Watching the news and tracking the storm that tore through North Carolina yesterday reminded me about the tornado that hit Raleigh in 1988. I was in college at NC State and living off Hillsborogh St. I still recall the strange weather that day. The temperature shifted 20+ degrees and by midnight you could see storms to the north. I recall sitting on the front porch ad talking with my roommate about how weird the weather had been and how it was, “perfect tornado weather.”
That storm spawned several tornados and hit several neighborhoods in North Raleigh starting at midnight. It flattened the K-Mart on Glenwood Ave and scarred the land around Lynn and Leesville Roads. The people in those neighborhoods had very little warning and surprisingly there were few fatalities (4 total and 2 in Raleigh). I was not aware of the storms until the next morning. One of my roommates had driven back from his home in Northern Virginia for Fall Break and asked me what happened in North Raleigh. “It looked like a bomb went off out there!” he said. My only news sources at that time were television and the copy of The News and Observer that was sitting on the coffee table.
Yesterday we saw the worst tornado activity in the history of the state. After returning from my kid’s soccer games around 3:20 pm I turned on WRAL to see how the storm was tracking. Within the next five minutes they had identified a tornado in Holly Springs that was heading directly towards our location. Luckily my house has a basement and we all went there to be safe. Over the next 10 minutes, heavy wind, rain and hail hit our home and area. We were spared as the tornado that was heading toward us went more due south and directly towards Raleigh.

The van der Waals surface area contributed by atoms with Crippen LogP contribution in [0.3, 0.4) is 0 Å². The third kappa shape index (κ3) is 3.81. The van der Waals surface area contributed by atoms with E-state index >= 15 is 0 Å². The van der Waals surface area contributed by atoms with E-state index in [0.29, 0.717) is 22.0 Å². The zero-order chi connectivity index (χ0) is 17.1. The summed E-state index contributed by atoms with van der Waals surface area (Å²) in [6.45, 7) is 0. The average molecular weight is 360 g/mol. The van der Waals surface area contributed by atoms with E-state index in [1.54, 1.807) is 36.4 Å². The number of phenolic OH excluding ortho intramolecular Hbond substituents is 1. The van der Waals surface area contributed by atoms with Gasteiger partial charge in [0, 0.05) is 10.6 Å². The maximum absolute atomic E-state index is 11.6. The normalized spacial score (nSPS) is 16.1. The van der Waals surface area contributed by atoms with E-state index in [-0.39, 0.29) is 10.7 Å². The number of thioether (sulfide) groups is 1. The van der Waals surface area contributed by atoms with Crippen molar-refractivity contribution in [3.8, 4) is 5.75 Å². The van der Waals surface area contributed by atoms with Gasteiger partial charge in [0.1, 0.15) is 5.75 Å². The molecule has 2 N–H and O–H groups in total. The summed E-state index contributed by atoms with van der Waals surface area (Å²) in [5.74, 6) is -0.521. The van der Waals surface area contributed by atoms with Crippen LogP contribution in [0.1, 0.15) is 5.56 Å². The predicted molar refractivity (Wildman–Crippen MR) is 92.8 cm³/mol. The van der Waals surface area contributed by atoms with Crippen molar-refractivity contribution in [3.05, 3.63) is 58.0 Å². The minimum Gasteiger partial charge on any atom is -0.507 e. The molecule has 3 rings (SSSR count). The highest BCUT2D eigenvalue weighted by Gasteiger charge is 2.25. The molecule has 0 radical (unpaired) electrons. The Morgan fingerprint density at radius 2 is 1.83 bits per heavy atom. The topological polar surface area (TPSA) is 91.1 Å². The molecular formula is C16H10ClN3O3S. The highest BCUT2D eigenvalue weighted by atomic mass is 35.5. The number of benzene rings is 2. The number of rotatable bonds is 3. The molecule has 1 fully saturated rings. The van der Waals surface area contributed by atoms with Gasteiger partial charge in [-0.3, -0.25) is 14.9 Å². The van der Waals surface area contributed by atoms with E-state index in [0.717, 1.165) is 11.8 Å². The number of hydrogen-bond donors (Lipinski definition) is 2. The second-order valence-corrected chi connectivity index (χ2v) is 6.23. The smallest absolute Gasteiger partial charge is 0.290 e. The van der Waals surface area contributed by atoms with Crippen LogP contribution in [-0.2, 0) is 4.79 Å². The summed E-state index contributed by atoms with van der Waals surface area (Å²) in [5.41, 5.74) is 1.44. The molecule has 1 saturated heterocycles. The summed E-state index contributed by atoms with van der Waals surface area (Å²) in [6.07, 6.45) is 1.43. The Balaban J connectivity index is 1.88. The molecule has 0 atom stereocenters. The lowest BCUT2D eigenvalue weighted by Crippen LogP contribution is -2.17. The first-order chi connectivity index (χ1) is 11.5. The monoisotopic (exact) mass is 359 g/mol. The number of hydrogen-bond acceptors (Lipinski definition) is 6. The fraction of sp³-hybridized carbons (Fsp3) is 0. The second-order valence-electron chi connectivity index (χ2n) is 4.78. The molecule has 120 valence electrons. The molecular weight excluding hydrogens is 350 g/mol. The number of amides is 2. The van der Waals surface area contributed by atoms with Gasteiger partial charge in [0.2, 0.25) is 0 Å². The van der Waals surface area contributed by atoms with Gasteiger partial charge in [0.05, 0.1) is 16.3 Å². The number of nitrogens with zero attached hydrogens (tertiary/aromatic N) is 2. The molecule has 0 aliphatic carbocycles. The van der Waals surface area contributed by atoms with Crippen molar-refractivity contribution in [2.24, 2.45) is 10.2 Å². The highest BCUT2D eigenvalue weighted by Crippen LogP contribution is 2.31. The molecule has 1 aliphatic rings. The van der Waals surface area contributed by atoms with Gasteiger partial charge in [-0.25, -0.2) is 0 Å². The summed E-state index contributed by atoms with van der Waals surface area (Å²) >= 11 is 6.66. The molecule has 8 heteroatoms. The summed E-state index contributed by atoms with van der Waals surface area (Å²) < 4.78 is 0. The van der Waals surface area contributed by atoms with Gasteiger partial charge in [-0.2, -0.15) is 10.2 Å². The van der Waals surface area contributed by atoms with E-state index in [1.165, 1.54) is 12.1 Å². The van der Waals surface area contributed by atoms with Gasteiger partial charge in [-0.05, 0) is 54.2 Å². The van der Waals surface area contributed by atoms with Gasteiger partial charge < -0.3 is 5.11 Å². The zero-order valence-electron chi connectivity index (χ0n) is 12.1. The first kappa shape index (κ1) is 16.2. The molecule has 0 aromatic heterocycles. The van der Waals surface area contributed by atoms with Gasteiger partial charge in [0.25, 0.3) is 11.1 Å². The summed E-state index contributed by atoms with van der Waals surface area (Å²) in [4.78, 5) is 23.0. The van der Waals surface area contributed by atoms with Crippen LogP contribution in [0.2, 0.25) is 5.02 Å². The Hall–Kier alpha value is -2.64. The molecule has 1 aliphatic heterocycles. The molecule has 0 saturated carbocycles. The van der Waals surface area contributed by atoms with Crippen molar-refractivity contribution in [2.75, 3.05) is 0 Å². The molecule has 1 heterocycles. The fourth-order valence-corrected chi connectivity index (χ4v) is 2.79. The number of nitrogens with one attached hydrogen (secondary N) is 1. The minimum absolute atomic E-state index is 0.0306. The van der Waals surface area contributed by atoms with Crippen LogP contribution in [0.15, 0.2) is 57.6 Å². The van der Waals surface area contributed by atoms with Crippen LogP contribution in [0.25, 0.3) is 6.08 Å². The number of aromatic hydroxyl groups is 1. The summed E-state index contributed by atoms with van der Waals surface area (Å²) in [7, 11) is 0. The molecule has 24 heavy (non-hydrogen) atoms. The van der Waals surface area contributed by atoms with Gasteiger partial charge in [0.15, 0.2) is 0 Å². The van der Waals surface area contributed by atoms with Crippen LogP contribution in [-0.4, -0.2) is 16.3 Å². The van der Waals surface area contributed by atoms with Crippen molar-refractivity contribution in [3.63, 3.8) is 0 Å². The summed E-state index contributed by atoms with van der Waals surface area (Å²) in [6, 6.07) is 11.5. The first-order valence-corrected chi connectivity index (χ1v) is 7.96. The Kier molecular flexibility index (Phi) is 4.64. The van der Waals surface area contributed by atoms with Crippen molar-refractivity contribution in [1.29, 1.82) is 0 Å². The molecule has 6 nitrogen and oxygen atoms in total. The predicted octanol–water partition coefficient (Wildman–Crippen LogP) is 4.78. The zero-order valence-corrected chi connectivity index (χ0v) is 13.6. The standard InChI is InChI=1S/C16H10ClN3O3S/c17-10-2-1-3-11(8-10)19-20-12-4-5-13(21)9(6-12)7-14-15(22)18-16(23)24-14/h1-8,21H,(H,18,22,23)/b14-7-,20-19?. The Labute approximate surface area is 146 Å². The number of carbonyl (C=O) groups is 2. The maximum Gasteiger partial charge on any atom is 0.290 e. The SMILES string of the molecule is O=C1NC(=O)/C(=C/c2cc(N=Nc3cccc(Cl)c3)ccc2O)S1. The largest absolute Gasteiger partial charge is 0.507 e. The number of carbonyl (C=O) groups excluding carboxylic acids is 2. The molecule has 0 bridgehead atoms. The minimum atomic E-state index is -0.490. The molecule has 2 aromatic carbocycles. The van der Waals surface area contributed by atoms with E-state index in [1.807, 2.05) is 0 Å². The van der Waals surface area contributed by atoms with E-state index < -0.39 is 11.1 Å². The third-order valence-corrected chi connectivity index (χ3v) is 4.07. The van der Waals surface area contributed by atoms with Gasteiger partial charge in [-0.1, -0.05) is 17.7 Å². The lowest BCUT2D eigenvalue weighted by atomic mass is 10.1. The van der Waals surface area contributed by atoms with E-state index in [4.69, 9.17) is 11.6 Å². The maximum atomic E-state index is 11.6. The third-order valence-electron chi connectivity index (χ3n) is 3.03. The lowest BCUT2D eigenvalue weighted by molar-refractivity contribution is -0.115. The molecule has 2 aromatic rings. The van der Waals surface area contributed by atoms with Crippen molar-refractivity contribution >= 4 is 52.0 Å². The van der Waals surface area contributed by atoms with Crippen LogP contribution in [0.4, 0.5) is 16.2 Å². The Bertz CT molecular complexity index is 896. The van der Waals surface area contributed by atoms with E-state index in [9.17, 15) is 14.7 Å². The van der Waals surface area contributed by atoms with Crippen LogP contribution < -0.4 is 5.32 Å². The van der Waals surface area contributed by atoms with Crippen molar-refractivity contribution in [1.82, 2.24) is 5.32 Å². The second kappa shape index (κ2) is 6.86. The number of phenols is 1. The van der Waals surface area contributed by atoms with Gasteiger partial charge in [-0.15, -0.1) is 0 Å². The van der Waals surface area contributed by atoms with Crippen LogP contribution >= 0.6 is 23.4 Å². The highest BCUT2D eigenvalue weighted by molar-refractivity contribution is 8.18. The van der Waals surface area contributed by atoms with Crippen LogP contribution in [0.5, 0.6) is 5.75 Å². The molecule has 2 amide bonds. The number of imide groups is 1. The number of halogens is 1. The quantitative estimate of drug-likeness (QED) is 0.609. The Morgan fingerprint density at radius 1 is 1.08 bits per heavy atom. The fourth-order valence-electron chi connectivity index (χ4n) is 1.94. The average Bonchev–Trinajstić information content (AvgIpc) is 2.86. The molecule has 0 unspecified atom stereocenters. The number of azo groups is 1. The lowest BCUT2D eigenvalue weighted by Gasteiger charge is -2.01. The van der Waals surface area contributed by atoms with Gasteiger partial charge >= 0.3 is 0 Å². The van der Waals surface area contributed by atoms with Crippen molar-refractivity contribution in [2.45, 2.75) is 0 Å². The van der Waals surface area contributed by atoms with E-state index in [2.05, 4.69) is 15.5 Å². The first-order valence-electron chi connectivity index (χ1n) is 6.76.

About 10 minutes later I saw the first image of the damage. I was checking Twitter to see what news was coming out and saw the image of the Lowe’s in Sanford flattened like the K-Mart on Glenwood 23 years ago. A few hours later I saw images of a friend’s home that was badly damage by the storm and called to make sure he was OK both physically and emotionally. He informed me that although he was a bit shaken, everyone was OK and nobody was injured.
Photo by Josh Hofer (@josh_hofer).
What resonated with me was even more relevant than it was 23 years ago, tornados and other acts of nature can destroy our homes, cars and other possessions but they are all replaceable. What really matters is our safety and mortality. When that tornado hit years ago I felt bad for those that had damage and lost their lives but did not fully understand the impact. Yesterday I felt very sad and bad for those suffering from this storm. Being homeless for any period of time sucks. I have been forced to leave my home for several weeks due to a house fire and can tell you I hated every minute of it. The safety of my family was more important to me than anything else at that moment.
I am thankful for the more immediate access to information we now have with increased communication channels and real time technology. This information helps saves lives and move people out of danger when seconds count. We spend an inordinate amount of time on Facebook, Twitter and other social networks yapping about our coffee, lunch, or whatever. Yesterday was an opportunity for people to inform, warn, reflect and share their emotions, grief and impressions of what happened to our community.
What’s really important is surviving, helping our neighbors, sharing our love and passions with those in our community. My family and I were very lucky that this storm passed by us with no damage. While others are dealing with major challenges in their lives caused by the storm, I have faith in the fact that they too will survive and continue onward. Homes will be rebuilt, possessions replaced and injuries will heal.
If you are interested in helping those in the community contact the Triangle Area Chapter of the American Red Cross at http://www.triangleredcross.org/.